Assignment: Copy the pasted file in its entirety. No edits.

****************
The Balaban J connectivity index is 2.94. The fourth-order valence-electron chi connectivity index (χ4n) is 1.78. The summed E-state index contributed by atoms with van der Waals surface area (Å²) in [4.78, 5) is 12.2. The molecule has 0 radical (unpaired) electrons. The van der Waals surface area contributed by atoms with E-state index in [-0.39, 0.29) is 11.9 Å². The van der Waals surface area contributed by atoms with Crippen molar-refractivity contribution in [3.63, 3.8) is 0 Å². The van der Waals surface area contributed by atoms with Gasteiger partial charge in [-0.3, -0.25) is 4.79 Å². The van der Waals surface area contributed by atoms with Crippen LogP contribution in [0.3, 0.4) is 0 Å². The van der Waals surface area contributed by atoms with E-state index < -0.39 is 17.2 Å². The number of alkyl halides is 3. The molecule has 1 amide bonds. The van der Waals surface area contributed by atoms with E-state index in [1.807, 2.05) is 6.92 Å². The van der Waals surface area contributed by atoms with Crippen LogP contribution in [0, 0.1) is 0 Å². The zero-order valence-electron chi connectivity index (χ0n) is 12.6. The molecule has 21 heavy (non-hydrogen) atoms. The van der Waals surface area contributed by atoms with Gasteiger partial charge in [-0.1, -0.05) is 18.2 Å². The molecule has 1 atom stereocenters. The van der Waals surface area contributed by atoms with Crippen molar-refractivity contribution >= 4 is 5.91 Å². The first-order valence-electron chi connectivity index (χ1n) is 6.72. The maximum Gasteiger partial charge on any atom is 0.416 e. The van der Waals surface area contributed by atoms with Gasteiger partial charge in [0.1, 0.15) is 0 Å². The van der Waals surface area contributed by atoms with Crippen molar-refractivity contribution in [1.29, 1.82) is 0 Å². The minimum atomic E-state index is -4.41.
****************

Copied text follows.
The Balaban J connectivity index is 2.94. The fourth-order valence-electron chi connectivity index (χ4n) is 1.78. The summed E-state index contributed by atoms with van der Waals surface area (Å²) in [4.78, 5) is 12.2. The molecule has 0 radical (unpaired) electrons. The van der Waals surface area contributed by atoms with E-state index in [-0.39, 0.29) is 11.9 Å². The van der Waals surface area contributed by atoms with Crippen molar-refractivity contribution in [3.63, 3.8) is 0 Å². The van der Waals surface area contributed by atoms with Gasteiger partial charge in [-0.3, -0.25) is 4.79 Å². The van der Waals surface area contributed by atoms with Crippen LogP contribution in [0.3, 0.4) is 0 Å². The van der Waals surface area contributed by atoms with E-state index < -0.39 is 17.2 Å². The number of alkyl halides is 3. The molecule has 1 amide bonds. The van der Waals surface area contributed by atoms with E-state index in [1.807, 2.05) is 6.92 Å². The van der Waals surface area contributed by atoms with Crippen LogP contribution in [0, 0.1) is 0 Å². The zero-order valence-electron chi connectivity index (χ0n) is 12.6. The molecule has 21 heavy (non-hydrogen) atoms. The van der Waals surface area contributed by atoms with Gasteiger partial charge in [-0.1, -0.05) is 18.2 Å². The molecule has 1 atom stereocenters. The van der Waals surface area contributed by atoms with Crippen molar-refractivity contribution >= 4 is 5.91 Å². The first-order valence-electron chi connectivity index (χ1n) is 6.72. The maximum Gasteiger partial charge on any atom is 0.416 e. The van der Waals surface area contributed by atoms with Gasteiger partial charge in [0.1, 0.15) is 0 Å². The van der Waals surface area contributed by atoms with Crippen molar-refractivity contribution in [1.29, 1.82) is 0 Å². The minimum atomic E-state index is -4.41.